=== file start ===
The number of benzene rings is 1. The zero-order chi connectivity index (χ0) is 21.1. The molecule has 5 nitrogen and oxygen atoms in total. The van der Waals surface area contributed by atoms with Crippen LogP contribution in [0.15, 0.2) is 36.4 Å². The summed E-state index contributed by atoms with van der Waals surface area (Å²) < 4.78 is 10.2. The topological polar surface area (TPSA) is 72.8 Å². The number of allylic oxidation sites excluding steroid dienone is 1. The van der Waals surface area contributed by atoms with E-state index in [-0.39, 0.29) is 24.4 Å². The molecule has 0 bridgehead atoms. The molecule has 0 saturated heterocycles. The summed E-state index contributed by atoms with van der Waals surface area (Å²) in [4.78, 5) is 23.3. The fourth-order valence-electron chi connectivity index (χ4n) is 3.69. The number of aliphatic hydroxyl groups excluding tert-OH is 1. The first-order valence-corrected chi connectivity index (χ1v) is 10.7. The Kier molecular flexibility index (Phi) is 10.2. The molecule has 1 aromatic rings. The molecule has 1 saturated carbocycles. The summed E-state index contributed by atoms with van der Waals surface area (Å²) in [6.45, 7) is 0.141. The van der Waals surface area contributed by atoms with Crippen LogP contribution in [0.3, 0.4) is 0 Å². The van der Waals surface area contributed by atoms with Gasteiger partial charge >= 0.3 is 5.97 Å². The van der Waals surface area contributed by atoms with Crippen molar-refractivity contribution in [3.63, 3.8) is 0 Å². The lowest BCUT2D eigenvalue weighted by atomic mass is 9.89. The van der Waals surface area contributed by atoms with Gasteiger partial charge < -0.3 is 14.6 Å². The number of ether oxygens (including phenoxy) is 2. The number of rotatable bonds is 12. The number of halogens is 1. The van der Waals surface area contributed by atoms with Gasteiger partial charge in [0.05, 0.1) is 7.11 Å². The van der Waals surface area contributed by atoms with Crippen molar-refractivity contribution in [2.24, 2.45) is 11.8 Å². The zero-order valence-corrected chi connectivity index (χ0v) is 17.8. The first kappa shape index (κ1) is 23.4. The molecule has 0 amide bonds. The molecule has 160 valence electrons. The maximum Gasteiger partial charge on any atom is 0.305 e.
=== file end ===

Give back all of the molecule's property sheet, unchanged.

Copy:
The number of benzene rings is 1. The zero-order chi connectivity index (χ0) is 21.1. The molecule has 5 nitrogen and oxygen atoms in total. The van der Waals surface area contributed by atoms with Crippen LogP contribution in [0.15, 0.2) is 36.4 Å². The summed E-state index contributed by atoms with van der Waals surface area (Å²) < 4.78 is 10.2. The topological polar surface area (TPSA) is 72.8 Å². The number of allylic oxidation sites excluding steroid dienone is 1. The van der Waals surface area contributed by atoms with E-state index in [-0.39, 0.29) is 24.4 Å². The molecule has 0 bridgehead atoms. The molecule has 0 saturated heterocycles. The summed E-state index contributed by atoms with van der Waals surface area (Å²) in [4.78, 5) is 23.3. The fourth-order valence-electron chi connectivity index (χ4n) is 3.69. The number of aliphatic hydroxyl groups excluding tert-OH is 1. The first-order valence-corrected chi connectivity index (χ1v) is 10.7. The Kier molecular flexibility index (Phi) is 10.2. The molecule has 1 aromatic rings. The molecule has 1 saturated carbocycles. The summed E-state index contributed by atoms with van der Waals surface area (Å²) in [6.45, 7) is 0.141. The van der Waals surface area contributed by atoms with Crippen LogP contribution in [0.3, 0.4) is 0 Å². The van der Waals surface area contributed by atoms with Gasteiger partial charge >= 0.3 is 5.97 Å². The van der Waals surface area contributed by atoms with Crippen molar-refractivity contribution in [3.63, 3.8) is 0 Å². The lowest BCUT2D eigenvalue weighted by atomic mass is 9.89. The van der Waals surface area contributed by atoms with Gasteiger partial charge < -0.3 is 14.6 Å². The number of ether oxygens (including phenoxy) is 2. The number of rotatable bonds is 12. The number of halogens is 1. The van der Waals surface area contributed by atoms with Gasteiger partial charge in [0.05, 0.1) is 7.11 Å². The van der Waals surface area contributed by atoms with Crippen molar-refractivity contribution in [2.24, 2.45) is 11.8 Å². The zero-order valence-corrected chi connectivity index (χ0v) is 17.8. The first kappa shape index (κ1) is 23.4. The molecule has 0 amide bonds. The molecule has 160 valence electrons. The maximum Gasteiger partial charge on any atom is 0.305 e.